MISS Ireland, Aoife O’Sullivan, is counting down to December 8 when the moment she has been preparing for for the past three years finally arrives.
When we chatted, the 22-year-old from Ballinadee was midway through her month in Sanya, China, where all 124 Miss World contestants are under intense daily scrutiny ahead of the on-stage show, this Saturday, when the winner will be announced to a global audience of millions.
The primary school teacher, who taught juniors in St Maries of the Isle before her life-changing win, has described the experience so far as better than she could ever have imagined.
Speaking from Sanya, she said: “It’s like paradise over here. The weather and the scenery are amazing. We are kept busy but it’s everything I enjoy doing.
“There is a pressure to perform well in activities like talentw, interviews and press calls, but it’s all very exciting and I enjoy doing things that put me on the edge of my comfort zone.”
The determined young woman finished second runner up (in third place) in the Miss Ireland competition in 2015 and decided right then to prepare, and come back and take the title.
And so far, it’s all going according to her plan.
The stage show, which is televised worldwide, is the final element of the competition which sees the girls clock up points through a variety of challenges throughout the month.
“I auditioned for the talent challenge and made it to the top 40 out of 125. I sang the Eurovision song. We will find out the final cut soon — the top 10 get to perform on stage at the final.
“We also had a head to head challenge whereby six countries answer questions and the public has an opportunity to vote for the best answer. I was up against British Virgin Islands, Brazil, China, Bangladesh and Denmark. I answered my questions well (why did I choose to become a teacher and what have been my biggest accomplishments) but it is down to the public for now.”
The last element to the competition is ‘Beauty with a Purpose’ which sees Aoife, a model with the Andrea Roche agency, supporting mental health group Jigsaw.
Aoife has adjusted well, she said, to the change in culture, heat and eight hour time difference.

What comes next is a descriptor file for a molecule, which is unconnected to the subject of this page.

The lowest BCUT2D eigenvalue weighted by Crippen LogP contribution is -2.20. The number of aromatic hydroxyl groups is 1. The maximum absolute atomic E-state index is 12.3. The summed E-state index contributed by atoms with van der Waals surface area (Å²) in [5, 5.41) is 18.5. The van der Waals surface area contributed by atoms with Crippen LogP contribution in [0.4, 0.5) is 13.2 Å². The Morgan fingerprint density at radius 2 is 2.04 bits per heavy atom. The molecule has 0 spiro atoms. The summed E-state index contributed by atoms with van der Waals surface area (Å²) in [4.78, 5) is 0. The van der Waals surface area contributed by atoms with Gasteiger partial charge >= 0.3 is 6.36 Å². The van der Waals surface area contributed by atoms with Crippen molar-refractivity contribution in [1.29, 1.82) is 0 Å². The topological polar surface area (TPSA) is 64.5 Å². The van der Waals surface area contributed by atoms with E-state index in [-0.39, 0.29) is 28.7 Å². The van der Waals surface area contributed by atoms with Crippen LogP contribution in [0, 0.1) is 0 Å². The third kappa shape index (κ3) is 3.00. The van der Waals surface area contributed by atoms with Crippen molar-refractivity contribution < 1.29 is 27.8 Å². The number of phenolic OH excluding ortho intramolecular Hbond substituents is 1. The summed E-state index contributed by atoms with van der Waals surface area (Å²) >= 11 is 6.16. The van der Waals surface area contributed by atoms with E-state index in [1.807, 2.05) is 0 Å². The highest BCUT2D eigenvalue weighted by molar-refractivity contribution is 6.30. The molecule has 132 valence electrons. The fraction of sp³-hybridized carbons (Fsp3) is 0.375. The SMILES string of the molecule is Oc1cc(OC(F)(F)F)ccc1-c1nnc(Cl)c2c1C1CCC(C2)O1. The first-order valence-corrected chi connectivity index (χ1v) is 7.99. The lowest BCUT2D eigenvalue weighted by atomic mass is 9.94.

“The weather is very hot and humid as it is the most southern point of China. This isn’t ideal when you are filming in 27 degree heat hoping that your make-up and hair looks presentable!”
Although, by the sounds of her packed schedule, there isn’t too much time to think about things.
“The days are extremely busy. We wake at 6am and go to breakfast together. This could be followed by filming for the final, interviews, auditions for talent/dance, meetings with the organisation, rehearsals for the show, press conferences, etc.
“Our last meeting is at 10pm every night informing us what is happening on the next day, so every day is a surprise.”
If there’s any free time, she tries to catch up on some rest, and post on social media — as that’s something else they’re judged on.
Aoife is rooming with Miss Iceland.
“We get on very well and the room is full of suitcases, and a variety of dresses, shoes, handbags, earrings, etc, but we do our best with it!
“We are in the Mangrove Tree Resort, which is a five star resort that is all inclusive. Sanya is described as the Florida of China and the resort is full of tropical gardens and pools.
“We are not allowed leave the resort alone and have someone waking with us at all times as Miss World is very popular over here and a lot of people want to get in to take photographs and record you.”
Aoife, who is in a relationship with Cork hurler Colm Spillane, insists there isn’t any bitchiness among the girls.
“We are being judged all the time on our interactions with other contestants and with your team leaders. We are all away from home and came here alone so everyone is very friendly and supportive.”
She’s the eldest of three, and her parents, Liz, an intellectual disability nurse in Cope, Clonakilty, and Michael, a sales rep for Munster Joinery, will be travelling out to see their daughter’s moment on stage.
“They are coming to Sanya for the last week to watch the final show and I’m really looking forward to seeing them. I know they will love it here.”
High points so far include immersing herself in all the different cultures that surround her.
“I love learning about all of the girl’s customs and different ways of life. We also see everyone dressed up in their traditional costumes and performing their traditional dances.
“I have been learning different phrases in many languages and learning about the work that the girls are doing in their own country for beauty with a purpose.
“We have also gone on bus trips visiting different tourist attractions. We went to a rainforest and Chinese theme park. We are shown different Chinese traditions and encouraged to get involved and take part and be in our best form for filming and meeting the public.”
But for Aoife, it’s all about staying focused on the big event: This Saturday, December 8.
“I’m just taking it one day at a time and doing my best every day. We are judged over the whole month so I just try to put my best foot forward at all times. We have started rehearsing for the show already as there is a group dance and three hour show to fill so a lot of moving around on stage.”
She’ll be wearing a blue gown designed for her by Brendan Marc Scully on the night and on her mind will be her late granny Brigid Coughlan who, she said, always encouraged her and believed in her and who she regards as her lucky mascot.
Regardless of the outcome of the final, Aoife has taken the entire year off from teaching to explore any options it might bring.
“So far, this has been everything I imagined and more,” she said.